Swaner EcoCenter welcomes ‘Mountain Lion!’ | ParkRecord.com

Swaner EcoCenter welcomes ‘Mountain Lion!’

When members of the public visit the Swaner EcoCenter this weekend, they will notice a big change.

Instead of the wetlands displays, the space will feature a new exhibit — "Mountain Lion!" said Nell Larson, executive director of the Swaner EcoCenter.

"The exhibit will replace all the other exhibits that have been on display at the Swaner EcoCenter for a few years," Larson told The Park Record. "The EcoCenter will feel totally different when people walk into the doors, because what the community is used to seeing are off in storage."

"Mountain Lion" is an engaging exhibit that is not just comprised of standard informational panels, according to Larson.

"There are a lot of unique pieces including Native-American art, two incredibly lifelike dioramas that show mountain lions and an area where you can listen to different sounds the mountain lions make," she said.

In addition, the exhibit features an array of artifacts and a pop-culture section that features some entertaining visuals of the way the cougar has been depicted over the years.

On Friday, Nov. 14, the EcoCenter will host a special exhibit-opening reception for its members from 6:30 p.m. until 8 p.m. The speaker will be John Shivik, author of "The Predator Paradox," who has studied mountain lions in Utah for years.

The exhibit originated at the Center of Southwest Studies at Fort Lewis College in Durango, Colorado, Larson said.

"They designed the exhibit, so the curator and the people who prepared it are here installing it," she said. "The world of traveling exhibits are new to us and this will mark the first time the EcoCenter will display one. We are incredibly excited to show it."

The EcoCenter’s opportunity to show the exhibit came through a partnership.

"Holly Strand at the S.J. & Jessie E. Quinney College of Natural Resources at Utah State University heard of it and went to visit it," Larson said. "She was so impressed with it that when she came back to Utah, she thought it would be a great fit in our state. We talked with her and the Center of Southwest Studies to make it happen."

The exhibit is timely because of the recent sightings of mountain lions in and around the Park City area, Larson explained.

"The minute Holly mentioned an exhibit about mountain lions, I got really excited because there is a pretty intense interest of these animals in our community, especially with the number of sightings that we have here," she said. "And the rise in sightings isn’t unique to Park City. There has been an increase in sightings and encounters throughout the West."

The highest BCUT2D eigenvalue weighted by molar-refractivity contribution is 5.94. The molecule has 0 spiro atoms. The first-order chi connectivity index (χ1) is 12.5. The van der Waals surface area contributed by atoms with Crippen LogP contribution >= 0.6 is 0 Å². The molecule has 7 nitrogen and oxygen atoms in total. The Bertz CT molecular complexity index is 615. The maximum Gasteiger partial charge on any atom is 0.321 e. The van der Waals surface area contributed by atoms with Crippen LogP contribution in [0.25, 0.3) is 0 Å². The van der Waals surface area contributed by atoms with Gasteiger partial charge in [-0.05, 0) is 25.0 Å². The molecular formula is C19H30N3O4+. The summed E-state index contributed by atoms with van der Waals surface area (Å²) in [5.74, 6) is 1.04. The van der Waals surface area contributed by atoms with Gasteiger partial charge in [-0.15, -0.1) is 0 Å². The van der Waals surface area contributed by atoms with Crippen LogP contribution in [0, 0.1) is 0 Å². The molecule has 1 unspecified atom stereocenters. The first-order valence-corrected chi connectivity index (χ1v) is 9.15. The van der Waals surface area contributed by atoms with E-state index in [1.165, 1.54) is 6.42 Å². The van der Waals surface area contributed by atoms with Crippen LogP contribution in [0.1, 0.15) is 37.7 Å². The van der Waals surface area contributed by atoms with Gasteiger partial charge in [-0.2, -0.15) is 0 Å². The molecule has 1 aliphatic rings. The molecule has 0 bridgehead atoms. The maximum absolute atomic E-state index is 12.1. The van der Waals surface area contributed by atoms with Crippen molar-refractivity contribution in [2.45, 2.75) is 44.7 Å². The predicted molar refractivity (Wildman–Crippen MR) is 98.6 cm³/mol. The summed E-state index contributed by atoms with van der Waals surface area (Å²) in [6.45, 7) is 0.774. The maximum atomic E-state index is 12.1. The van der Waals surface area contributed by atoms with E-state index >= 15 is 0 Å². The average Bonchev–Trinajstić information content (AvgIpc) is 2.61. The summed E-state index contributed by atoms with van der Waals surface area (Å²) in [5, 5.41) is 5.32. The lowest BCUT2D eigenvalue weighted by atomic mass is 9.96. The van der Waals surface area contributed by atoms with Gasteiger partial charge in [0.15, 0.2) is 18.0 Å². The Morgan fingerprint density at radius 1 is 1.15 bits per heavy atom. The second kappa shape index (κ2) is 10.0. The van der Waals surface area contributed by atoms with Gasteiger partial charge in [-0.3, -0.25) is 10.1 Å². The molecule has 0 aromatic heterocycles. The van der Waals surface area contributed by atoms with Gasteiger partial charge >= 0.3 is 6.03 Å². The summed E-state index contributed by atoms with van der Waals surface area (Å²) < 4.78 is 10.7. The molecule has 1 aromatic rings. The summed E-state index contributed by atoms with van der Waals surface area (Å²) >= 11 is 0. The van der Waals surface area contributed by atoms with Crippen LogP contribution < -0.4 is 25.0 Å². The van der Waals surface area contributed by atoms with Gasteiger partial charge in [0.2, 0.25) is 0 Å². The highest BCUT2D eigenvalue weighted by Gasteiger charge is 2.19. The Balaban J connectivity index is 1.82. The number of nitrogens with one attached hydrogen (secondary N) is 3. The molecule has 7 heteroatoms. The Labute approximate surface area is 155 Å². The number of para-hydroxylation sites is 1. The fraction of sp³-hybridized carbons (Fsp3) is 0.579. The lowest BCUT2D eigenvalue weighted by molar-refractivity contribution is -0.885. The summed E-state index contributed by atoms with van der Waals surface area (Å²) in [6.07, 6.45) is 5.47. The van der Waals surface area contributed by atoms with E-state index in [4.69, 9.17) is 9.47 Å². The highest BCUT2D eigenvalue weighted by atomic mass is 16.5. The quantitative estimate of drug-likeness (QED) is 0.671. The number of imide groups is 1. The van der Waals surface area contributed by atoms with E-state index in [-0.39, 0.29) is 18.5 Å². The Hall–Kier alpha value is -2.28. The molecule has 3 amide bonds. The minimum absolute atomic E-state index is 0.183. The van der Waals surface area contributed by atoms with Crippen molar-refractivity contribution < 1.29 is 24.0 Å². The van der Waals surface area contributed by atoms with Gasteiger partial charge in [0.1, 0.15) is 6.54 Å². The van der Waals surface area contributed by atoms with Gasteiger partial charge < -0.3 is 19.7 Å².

There have even been a few sightings of mountain lions on the Swaner Preserve.

"Every year or two, neighbors step forth and tells us they have seen cougars on the preserve or its periphery," Larson said. "I, unfortunately, haven’t been lucky enough to see one, but everyone we have told about the exhibit have relayed some sort of experience, whether it was seeing one in the backyard yesterday, which happened a few days ago.

"We also heard that one has been sighted up in Pinebrook," she said. "Also, people in Samak have expressed their concerns, because they are worried they’re going to hit one on the roads."

In addition to the interest, Larson thinks there is a certain amount of fear and safety concerns regarding mountain lions.

"The exhibit addresses living peacefully and safely around mountain lions as well," she said. "It doesn’t just give a history of the animal."

Larson believes the rise in sightings is the result of business developments and new-home construction pushing the mountain lion out of their habitats.

"I think that we’re not just pushing them out of habitat, but more people are living within mountain lion habitats," she said. "When you live in an area that is home to mountain lion prey, such as deer, there are chances that the mountain lions will come into the area.

"One of the other things we want to do with this exhibit is to bring the content to the east side of the county," Larson said. "The reason is because mountain lions are not just relevant to the Park City or Snyderville area of the basin. They are relevant to the whole area."

The Swaner EcoCenter, 1258 Center Dr. at Kimball Junction, will offer a sneak preview of its new Mountain Lion exhibit to members on Friday, Nov. 14, from 6:30 p.m. until 8:30 p.m. Light refreshments will be served. The exhibit, which will replace the EcoCenter’s current displays through the end of March, will be open to the public starting Saturday, Nov. 15. For more information, visit http://www.swanerecocenter.org.

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